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article imageThe world's smallest dog is ... ?

By Nancy Houser     Nov 10, 2012 in Odd News
A tiny Poland Yorkie named Mazy may soon be crowned the world's smallest dog, a Yorkshire Terrier that is 7 centimeters tall and 12 centimeters long, weighing only 250 grams. A little bundle of energy, she has won the hearts of everyone.
Slightly heavier than a hamster, Mazy runs 'zoomies around her white stuffed toy that towers over her little body, as she runs and twists to coax it into playing with her, absolutely refusing to take no for an answer. She treats her coke can the same way, circling it again and again until she has to lean upon it in sheer exhaustion!
Mazy was almost non-existent at birth. Her owner did not recognize her as a puppy, thinking that the minuscule mass was afterbirth. Today she is glad she took that second look, as Mazy is a precious dog to love. Easily fitting in a small purse, a female Yorkie like Mazy, weighing under 7 pounds, can price from $600 to $2,000. Silk Terriers are similar in looks but weigh around 10 pounds.
AKC Silky Terrier
AKC Silky Terrier
What makes this little Yorkshire Terrier so adorable is her true-to-nature terrier personality --- intelligence, mischievous, super curious, very outgoing, high energy levels, loyal, and with an extremely over-confident attitude --- all in one tiny package. Yet everyone who has a little Yorkie knows that once they wind down (if they do!!), they are extremely cuddly and loving, wanting to be held and loved.
AKC Yorkshire Terrier
AKC Yorkshire Terrier
A Yorkie registered with AKC (American Kennel Club) is usually worth more than a Yorkie that is registered with clubs such as the ACA (American Canine Association), or even the Continental Kennel Club (CKC). A good registry to contact is the Yorkshire Terrier Club of America (YTCA).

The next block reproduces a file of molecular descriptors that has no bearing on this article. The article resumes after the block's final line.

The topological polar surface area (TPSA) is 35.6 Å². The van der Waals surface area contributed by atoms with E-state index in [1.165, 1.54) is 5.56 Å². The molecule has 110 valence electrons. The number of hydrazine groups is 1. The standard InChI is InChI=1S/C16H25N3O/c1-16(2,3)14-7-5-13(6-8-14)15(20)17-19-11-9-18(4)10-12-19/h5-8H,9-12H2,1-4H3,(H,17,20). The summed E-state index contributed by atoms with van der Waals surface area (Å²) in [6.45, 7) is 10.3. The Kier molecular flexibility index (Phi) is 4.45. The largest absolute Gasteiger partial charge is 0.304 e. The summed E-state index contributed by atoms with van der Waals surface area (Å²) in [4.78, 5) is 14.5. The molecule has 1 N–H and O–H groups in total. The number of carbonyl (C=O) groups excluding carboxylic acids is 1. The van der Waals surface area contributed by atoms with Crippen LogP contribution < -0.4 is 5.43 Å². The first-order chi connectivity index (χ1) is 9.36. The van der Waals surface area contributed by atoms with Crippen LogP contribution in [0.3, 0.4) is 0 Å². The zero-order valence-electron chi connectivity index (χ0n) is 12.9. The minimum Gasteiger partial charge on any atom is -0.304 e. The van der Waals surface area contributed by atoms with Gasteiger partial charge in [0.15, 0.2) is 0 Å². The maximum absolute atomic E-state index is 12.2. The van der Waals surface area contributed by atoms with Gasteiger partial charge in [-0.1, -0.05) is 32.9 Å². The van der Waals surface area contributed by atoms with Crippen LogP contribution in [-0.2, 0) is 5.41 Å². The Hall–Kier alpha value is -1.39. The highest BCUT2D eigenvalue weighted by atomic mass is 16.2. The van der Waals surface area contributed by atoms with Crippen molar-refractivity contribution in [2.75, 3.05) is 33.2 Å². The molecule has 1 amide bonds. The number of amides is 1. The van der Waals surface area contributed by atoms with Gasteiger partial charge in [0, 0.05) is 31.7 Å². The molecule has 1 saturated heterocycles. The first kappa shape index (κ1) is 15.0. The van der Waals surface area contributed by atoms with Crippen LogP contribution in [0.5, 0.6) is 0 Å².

Unfortunately, Yorkies have become so popular they have become a breed that substandard backyard breeders and puppy mills breed to make money. In fact, many puppy mills will double and triple the dog's types of registration papers in order to guarantee a breeding sale.
A Yorkie raised in these settings are not quality dogs, suffering more than most due to their high-energy and sensitive personality that does not do well in wire-caged settings with little attention given to them. Most puppy mills where Yorkies or Silkies have been rescued show dogs with hair so matted it form open sores on the skin, many with serious medical problems due to lack of vet care.
Dogs with this type of grooming problems require hours upon hours of work, as the dogs are not used to being handled and they are in such bad shape. Breeding is a tough job and not taken lightly by reputable breeders.
Yorkshire Rescues
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